India’s retail inflation hit a four-month high after jumping to 4.87 percent in May from April’s 4.58 percent driven by costlier food and fuel, data released by statistics office showed.
Retail inflation, measured by Consumer Price Index (CPI), had fallen to 2.18 percent in May 2017.
CPI is the main price gauge that the Reserve Bank of India (RBI) tracks. May’s data is an indication that inflation, which is close to 5 percent, is inching towards the apex bank’s upper tolerance level of 6 percent.
Consumer food price inflation, a metric to gauge changes in monthly kitchen costs, grew 3.10 percent in May from 2.80 percent in April, as compared with (-) 1.05 percent a year ago.
Core inflation — comprising non-food and non-fuel components — was at a 45-month high, at 6.17 percent, leaving less room for a rate cut by the central bank.
Last week, RBI revised CPI inflation estimated for 2018-19 and projected it at 4.8-4.9 percent in April-September and 4.7 percent in the second half of the year, including the house rent allowance (HRA) impact for central government employees
Factoring in this uptick in inflation, the monetary policy committee raised the central bank's benchmark repo rate by 25 basis points to 6.25 percent. The apex bank also said that the pick-up in the momentum of inflation, excluding food, fuel and HRA has imparted persistence into higher CPI projections for 2018-19.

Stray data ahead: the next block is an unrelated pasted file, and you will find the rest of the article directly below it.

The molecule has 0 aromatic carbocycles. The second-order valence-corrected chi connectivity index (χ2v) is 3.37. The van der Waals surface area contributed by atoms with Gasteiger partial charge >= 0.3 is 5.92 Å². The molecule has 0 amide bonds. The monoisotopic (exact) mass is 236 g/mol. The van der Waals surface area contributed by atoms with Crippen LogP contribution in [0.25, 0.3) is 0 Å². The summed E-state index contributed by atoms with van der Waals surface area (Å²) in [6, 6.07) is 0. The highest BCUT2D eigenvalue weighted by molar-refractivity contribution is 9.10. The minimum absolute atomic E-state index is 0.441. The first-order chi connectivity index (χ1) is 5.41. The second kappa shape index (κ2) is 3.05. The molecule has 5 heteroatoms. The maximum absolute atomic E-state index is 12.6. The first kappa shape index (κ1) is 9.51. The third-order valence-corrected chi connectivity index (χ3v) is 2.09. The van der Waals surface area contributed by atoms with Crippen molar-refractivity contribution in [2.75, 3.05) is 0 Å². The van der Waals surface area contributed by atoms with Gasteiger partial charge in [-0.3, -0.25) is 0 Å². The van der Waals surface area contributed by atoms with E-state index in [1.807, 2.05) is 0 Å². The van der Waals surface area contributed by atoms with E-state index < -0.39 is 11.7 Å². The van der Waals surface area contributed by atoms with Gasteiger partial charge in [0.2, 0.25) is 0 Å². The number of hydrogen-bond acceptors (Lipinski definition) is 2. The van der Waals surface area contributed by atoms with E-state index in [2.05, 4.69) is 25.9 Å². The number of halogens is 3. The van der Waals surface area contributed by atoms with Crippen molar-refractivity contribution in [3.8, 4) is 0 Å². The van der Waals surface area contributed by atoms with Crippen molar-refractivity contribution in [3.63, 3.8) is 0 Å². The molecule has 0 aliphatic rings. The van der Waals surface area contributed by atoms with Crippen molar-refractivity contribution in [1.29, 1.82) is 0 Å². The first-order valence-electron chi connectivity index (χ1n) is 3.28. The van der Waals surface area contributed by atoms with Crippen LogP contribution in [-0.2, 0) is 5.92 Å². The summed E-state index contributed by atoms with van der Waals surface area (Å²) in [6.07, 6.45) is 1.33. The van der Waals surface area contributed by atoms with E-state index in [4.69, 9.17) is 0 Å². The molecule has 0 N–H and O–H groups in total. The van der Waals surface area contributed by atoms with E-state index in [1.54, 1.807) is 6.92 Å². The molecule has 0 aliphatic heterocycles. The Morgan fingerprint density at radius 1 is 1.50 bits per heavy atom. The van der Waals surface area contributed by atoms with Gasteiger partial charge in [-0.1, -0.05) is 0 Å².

Prices of vegetables grew 8.04 percent in May 8.04 percent, as compared with 7.29 percent in April, while fruits’ prices rose 12.33 percent in May from 9.65 percent a month ago.
According to Devendra Kumar Pant, Chief Economist at India Ratings, food inflation is contingent upon the progress of 2018 monsoon over space and time.
“An even spread over space and time will reduce pressure on food inflation. It is likely that the June 2018 inflation number may breach RBI’s April-September inflation forecast of 4.8 percent-4.9 percent,” Pant said.
He also expects some moderation in crude oil prices and some stability in currency is likely to provide relief in coming months.
Pulses continued witness deflation and contracted (-) 11.57 percent in May from (-) 13.4 percent a month ago. Similarly, sugar prices fell (-) 8.12 percent in May from (-) 4.05 percent in April as price of the sweetener crashed across states, owing to a surge in domestic production due to a bumper harvest of the sweetener.
With plummeting prices, mills have not been able to pay cane arrears to the farmers, which has already touched about Rs 22,000 cr. The government has also approved Rs 7,000 crore bailout package for the sugar sector.
Fuel inflation grew at 5.80 percent in May from 5.24 percent in April. Transportation and communication costs grew 5.31 percent in May from 4.55 percent a month ago, mainly due to higher petrol, diesel prices.
Similarly, clothing and footwear inflation was 5.47 percent in May from 5.11 in April.